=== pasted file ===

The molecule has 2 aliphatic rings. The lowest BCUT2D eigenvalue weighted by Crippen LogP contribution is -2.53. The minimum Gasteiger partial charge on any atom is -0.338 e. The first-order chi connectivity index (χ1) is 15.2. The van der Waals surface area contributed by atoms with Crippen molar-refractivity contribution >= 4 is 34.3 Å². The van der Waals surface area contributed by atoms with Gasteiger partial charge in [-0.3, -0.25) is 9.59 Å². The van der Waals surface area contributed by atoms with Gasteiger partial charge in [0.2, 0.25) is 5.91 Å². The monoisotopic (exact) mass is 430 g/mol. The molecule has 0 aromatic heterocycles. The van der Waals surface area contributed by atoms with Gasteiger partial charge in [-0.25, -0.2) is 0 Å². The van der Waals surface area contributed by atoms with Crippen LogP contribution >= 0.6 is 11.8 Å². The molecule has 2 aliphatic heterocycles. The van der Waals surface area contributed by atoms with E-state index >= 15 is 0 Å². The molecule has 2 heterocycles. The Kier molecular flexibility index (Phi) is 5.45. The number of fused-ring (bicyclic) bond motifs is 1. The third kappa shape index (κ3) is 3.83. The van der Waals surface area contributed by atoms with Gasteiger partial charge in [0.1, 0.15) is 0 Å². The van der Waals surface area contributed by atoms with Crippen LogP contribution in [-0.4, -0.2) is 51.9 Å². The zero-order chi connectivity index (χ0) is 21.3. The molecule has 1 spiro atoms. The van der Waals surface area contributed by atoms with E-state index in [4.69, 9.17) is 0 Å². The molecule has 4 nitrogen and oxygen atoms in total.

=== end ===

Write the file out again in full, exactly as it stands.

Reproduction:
The molecule has 2 aliphatic rings. The lowest BCUT2D eigenvalue weighted by Crippen LogP contribution is -2.53. The minimum Gasteiger partial charge on any atom is -0.338 e. The first-order chi connectivity index (χ1) is 15.2. The van der Waals surface area contributed by atoms with Crippen molar-refractivity contribution >= 4 is 34.3 Å². The van der Waals surface area contributed by atoms with Gasteiger partial charge in [-0.3, -0.25) is 9.59 Å². The van der Waals surface area contributed by atoms with Gasteiger partial charge in [0.2, 0.25) is 5.91 Å². The monoisotopic (exact) mass is 430 g/mol. The molecule has 0 aromatic heterocycles. The van der Waals surface area contributed by atoms with Gasteiger partial charge in [-0.25, -0.2) is 0 Å². The van der Waals surface area contributed by atoms with Crippen LogP contribution >= 0.6 is 11.8 Å². The molecule has 2 aliphatic heterocycles. The van der Waals surface area contributed by atoms with E-state index >= 15 is 0 Å². The molecule has 2 heterocycles. The Kier molecular flexibility index (Phi) is 5.45. The number of fused-ring (bicyclic) bond motifs is 1. The third kappa shape index (κ3) is 3.83. The van der Waals surface area contributed by atoms with Gasteiger partial charge in [0.1, 0.15) is 0 Å². The van der Waals surface area contributed by atoms with Crippen LogP contribution in [-0.4, -0.2) is 51.9 Å². The zero-order chi connectivity index (χ0) is 21.3. The molecule has 1 spiro atoms. The van der Waals surface area contributed by atoms with E-state index in [4.69, 9.17) is 0 Å². The molecule has 4 nitrogen and oxygen atoms in total.